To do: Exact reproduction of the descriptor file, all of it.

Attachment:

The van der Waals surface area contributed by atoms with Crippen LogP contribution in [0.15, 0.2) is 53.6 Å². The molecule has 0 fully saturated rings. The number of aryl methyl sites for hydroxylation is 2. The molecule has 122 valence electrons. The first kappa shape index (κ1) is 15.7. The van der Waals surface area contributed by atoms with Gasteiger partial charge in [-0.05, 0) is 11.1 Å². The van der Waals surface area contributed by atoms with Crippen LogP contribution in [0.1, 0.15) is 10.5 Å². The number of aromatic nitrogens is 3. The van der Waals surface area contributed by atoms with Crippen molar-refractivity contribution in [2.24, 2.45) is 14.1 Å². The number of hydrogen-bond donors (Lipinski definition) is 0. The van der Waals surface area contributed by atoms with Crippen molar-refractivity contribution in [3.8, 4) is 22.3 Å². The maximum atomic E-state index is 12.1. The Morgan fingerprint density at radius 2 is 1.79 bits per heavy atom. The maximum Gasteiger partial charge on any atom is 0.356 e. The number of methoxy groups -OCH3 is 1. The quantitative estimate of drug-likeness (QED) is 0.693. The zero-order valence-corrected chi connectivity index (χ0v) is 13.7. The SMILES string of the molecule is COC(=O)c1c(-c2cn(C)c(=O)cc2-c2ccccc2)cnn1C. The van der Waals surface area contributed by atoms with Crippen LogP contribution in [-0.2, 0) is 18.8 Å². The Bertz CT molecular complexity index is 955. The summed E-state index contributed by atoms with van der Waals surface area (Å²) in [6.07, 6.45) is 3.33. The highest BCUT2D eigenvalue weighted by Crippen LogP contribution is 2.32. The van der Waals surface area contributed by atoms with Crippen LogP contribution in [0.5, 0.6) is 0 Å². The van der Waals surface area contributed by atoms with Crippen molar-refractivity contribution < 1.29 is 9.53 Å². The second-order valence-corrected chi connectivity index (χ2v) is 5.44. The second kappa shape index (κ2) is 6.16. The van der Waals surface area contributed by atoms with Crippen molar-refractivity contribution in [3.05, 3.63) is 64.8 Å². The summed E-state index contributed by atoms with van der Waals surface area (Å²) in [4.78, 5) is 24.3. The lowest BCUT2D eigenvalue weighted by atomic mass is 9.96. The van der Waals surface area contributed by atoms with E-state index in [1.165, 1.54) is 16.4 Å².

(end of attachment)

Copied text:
The van der Waals surface area contributed by atoms with Crippen LogP contribution in [0.15, 0.2) is 53.6 Å². The molecule has 0 fully saturated rings. The number of aryl methyl sites for hydroxylation is 2. The molecule has 122 valence electrons. The first kappa shape index (κ1) is 15.7. The van der Waals surface area contributed by atoms with Gasteiger partial charge in [-0.05, 0) is 11.1 Å². The van der Waals surface area contributed by atoms with Crippen LogP contribution in [0.1, 0.15) is 10.5 Å². The number of aromatic nitrogens is 3. The van der Waals surface area contributed by atoms with Crippen molar-refractivity contribution in [2.24, 2.45) is 14.1 Å². The number of hydrogen-bond donors (Lipinski definition) is 0. The van der Waals surface area contributed by atoms with Crippen molar-refractivity contribution in [3.8, 4) is 22.3 Å². The maximum atomic E-state index is 12.1. The Morgan fingerprint density at radius 2 is 1.79 bits per heavy atom. The maximum Gasteiger partial charge on any atom is 0.356 e. The number of methoxy groups -OCH3 is 1. The quantitative estimate of drug-likeness (QED) is 0.693. The zero-order valence-corrected chi connectivity index (χ0v) is 13.7. The SMILES string of the molecule is COC(=O)c1c(-c2cn(C)c(=O)cc2-c2ccccc2)cnn1C. The van der Waals surface area contributed by atoms with Crippen LogP contribution in [-0.2, 0) is 18.8 Å². The Bertz CT molecular complexity index is 955. The summed E-state index contributed by atoms with van der Waals surface area (Å²) in [6.07, 6.45) is 3.33. The highest BCUT2D eigenvalue weighted by Crippen LogP contribution is 2.32. The van der Waals surface area contributed by atoms with Crippen LogP contribution in [0.5, 0.6) is 0 Å². The van der Waals surface area contributed by atoms with Crippen molar-refractivity contribution < 1.29 is 9.53 Å². The second-order valence-corrected chi connectivity index (χ2v) is 5.44. The second kappa shape index (κ2) is 6.16. The van der Waals surface area contributed by atoms with Crippen molar-refractivity contribution in [3.05, 3.63) is 64.8 Å². The summed E-state index contributed by atoms with van der Waals surface area (Å²) in [4.78, 5) is 24.3. The lowest BCUT2D eigenvalue weighted by atomic mass is 9.96. The van der Waals surface area contributed by atoms with E-state index in [1.165, 1.54) is 16.4 Å².